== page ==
Once again, the Supreme Court may bulldoze over protections for minorities in the name of religious liberty. In recent cases, the Supreme Court has allowed Christians to violate anti-discrimination laws designed to protect the LGBTQ community. Now, in a case on which it heard oral arguments Monday, the court may privilege a coach’s Christian practice over the U.S. Constitution itself — specifically the protection of religious minorities guaranteed by the separation of church and state.
In Kennedy v. Bremerton School District, Joe Kennedy, a former public high school football coach, claims that his First Amendment rights were violated because the public school that employed him ordered him to stop publicly kneeling and praying at the 50-yard line immediately after games surrounded by students in front of a filled stadium. These moments often turned into Christian prayers to the youngsters on his team. The school repeatedly offered Kennedy alternatives — like praying in the press box or praying midfield after the stadium had emptied — but the coach refused them.
One team member — who is an atheist yet felt forced to pray — explained that he worried that if he abstained, the coach would cut down his playing time. This is exactly the kind of dilemma that the Constitution’s separation of church and state seeks to avoid.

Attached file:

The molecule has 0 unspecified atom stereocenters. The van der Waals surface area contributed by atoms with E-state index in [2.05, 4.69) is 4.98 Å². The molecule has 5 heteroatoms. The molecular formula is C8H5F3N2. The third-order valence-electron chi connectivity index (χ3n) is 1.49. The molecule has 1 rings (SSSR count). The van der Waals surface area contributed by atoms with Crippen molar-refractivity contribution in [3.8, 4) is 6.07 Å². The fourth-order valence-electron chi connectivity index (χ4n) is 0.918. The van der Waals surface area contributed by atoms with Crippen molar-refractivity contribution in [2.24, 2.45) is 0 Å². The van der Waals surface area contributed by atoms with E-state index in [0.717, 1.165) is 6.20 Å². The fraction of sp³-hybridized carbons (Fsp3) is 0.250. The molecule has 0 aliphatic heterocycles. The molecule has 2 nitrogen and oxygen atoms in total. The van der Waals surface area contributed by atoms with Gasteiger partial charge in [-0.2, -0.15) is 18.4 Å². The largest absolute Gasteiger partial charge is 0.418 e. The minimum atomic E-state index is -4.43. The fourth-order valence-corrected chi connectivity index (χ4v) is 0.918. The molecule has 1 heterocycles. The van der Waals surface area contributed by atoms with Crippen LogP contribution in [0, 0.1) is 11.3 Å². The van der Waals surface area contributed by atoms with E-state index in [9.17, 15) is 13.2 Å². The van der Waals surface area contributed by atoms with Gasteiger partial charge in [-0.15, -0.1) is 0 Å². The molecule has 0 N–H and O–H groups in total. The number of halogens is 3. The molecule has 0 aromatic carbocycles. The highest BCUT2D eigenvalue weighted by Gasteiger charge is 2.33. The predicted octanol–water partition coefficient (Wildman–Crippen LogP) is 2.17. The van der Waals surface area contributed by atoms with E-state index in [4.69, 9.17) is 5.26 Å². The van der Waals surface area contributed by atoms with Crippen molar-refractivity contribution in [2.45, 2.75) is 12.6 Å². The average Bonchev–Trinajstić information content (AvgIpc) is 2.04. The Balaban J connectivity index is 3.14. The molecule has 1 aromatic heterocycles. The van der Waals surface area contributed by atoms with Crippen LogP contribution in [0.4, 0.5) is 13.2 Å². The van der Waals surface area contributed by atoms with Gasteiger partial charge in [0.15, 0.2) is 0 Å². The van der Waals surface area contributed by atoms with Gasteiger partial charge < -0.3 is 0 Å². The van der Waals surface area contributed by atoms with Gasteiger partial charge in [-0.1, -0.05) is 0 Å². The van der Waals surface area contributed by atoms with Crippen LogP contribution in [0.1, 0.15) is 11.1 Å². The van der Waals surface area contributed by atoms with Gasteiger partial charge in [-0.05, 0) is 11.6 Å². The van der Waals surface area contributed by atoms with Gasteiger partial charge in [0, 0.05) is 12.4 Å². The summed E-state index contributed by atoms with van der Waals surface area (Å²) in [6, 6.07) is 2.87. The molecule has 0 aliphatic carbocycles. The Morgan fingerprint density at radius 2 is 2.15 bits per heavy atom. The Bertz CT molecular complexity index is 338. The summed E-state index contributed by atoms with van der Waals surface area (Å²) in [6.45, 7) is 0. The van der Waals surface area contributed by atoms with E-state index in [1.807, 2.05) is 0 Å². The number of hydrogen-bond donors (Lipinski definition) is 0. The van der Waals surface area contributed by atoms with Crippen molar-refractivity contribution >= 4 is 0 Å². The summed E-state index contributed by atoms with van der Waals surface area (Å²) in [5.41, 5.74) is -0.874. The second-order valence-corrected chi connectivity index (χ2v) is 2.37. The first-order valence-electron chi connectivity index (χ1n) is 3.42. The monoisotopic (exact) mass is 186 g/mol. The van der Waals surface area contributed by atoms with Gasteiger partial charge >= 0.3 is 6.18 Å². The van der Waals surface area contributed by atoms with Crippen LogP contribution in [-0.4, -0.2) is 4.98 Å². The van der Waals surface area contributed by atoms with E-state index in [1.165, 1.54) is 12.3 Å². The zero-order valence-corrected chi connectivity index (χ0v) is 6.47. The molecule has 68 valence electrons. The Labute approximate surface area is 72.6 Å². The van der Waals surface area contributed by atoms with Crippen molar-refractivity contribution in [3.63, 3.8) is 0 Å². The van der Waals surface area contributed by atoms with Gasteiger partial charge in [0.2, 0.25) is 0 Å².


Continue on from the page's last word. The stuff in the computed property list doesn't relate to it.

Instead, Kennedy brought a lawsuit raising both religious liberty and free speech claims. In particular, Kennedy maintains that he had a free speech right to engage in his midfield public prayers while at work as required by his religion. Thus, what is at issue is not a teacher’s right to private personal prayer, which the school was eager to accommodate, but his right to preach to his students in front of a stadium full of fans. There are at least two problems with his claim.
First, the free speech rights of public employers such as public school teachers and coaches are much diminished when they are at work. Public employees simply do not have the right to say whatever they want when on the job, and their employers may discipline them when they go off-message. More specifically, according to the Supreme Court, public employee speech on the job that owes its existence to that job is not protected at all. The logic behind this rule is that the government is paying you for your services and your speech, and it is therefore theirs to control.
This logic applies here. As Kennedy now concedes, he was still on the clock during his public prayers, as his responsibilities extended to supervising students immediately after the game. Moreover, the school was paying the coach to give inspirational speeches to his team, and he simply would not have had access to either the team or the football field but for his job.
But even if Kennedy’s speech were protected, neither his free speech rights nor his religious rights are absolute. No constitutional right is. This is especially true when there are other constitutional rights at stake. Here, his rights are in opposition to public school students’ establishment clause rights. The establishment clause of the U.S. Constitution is the part of the First Amendment that mandates some degree of separation between church and state and forbids the government from favoring one religion over others or compelling people into practicing religion. It is this doctrine that informed the school’s decision to curtail Kennedy’s on-the-job religious activities.